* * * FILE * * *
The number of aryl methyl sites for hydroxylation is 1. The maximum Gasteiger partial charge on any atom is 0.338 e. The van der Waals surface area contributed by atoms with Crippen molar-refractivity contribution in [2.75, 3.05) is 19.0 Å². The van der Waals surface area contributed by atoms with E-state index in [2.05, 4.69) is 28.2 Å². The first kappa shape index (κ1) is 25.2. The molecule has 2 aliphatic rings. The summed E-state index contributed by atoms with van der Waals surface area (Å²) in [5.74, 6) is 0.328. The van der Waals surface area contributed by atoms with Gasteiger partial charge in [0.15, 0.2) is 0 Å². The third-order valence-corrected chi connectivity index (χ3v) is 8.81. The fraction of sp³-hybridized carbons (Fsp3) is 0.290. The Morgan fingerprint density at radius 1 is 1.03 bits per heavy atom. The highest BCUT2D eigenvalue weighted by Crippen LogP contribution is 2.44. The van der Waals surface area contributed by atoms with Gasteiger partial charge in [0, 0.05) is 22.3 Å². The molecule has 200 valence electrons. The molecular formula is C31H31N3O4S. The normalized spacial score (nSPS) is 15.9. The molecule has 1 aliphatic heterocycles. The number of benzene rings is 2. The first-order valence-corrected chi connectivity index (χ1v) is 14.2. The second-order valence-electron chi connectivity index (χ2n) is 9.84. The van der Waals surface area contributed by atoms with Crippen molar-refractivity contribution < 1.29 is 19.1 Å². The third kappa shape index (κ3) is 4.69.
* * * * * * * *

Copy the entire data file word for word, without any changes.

The number of aryl methyl sites for hydroxylation is 1. The maximum Gasteiger partial charge on any atom is 0.338 e. The van der Waals surface area contributed by atoms with Crippen molar-refractivity contribution in [2.75, 3.05) is 19.0 Å². The van der Waals surface area contributed by atoms with E-state index in [2.05, 4.69) is 28.2 Å². The first kappa shape index (κ1) is 25.2. The molecule has 2 aliphatic rings. The summed E-state index contributed by atoms with van der Waals surface area (Å²) in [5.74, 6) is 0.328. The van der Waals surface area contributed by atoms with Gasteiger partial charge in [0.15, 0.2) is 0 Å². The third-order valence-corrected chi connectivity index (χ3v) is 8.81. The fraction of sp³-hybridized carbons (Fsp3) is 0.290. The Morgan fingerprint density at radius 1 is 1.03 bits per heavy atom. The highest BCUT2D eigenvalue weighted by Crippen LogP contribution is 2.44. The van der Waals surface area contributed by atoms with Gasteiger partial charge in [0, 0.05) is 22.3 Å². The molecule has 200 valence electrons. The molecular formula is C31H31N3O4S. The normalized spacial score (nSPS) is 15.9. The molecule has 1 aliphatic heterocycles. The number of benzene rings is 2. The first-order valence-corrected chi connectivity index (χ1v) is 14.2. The second-order valence-electron chi connectivity index (χ2n) is 9.84. The van der Waals surface area contributed by atoms with Crippen molar-refractivity contribution < 1.29 is 19.1 Å². The third kappa shape index (κ3) is 4.69.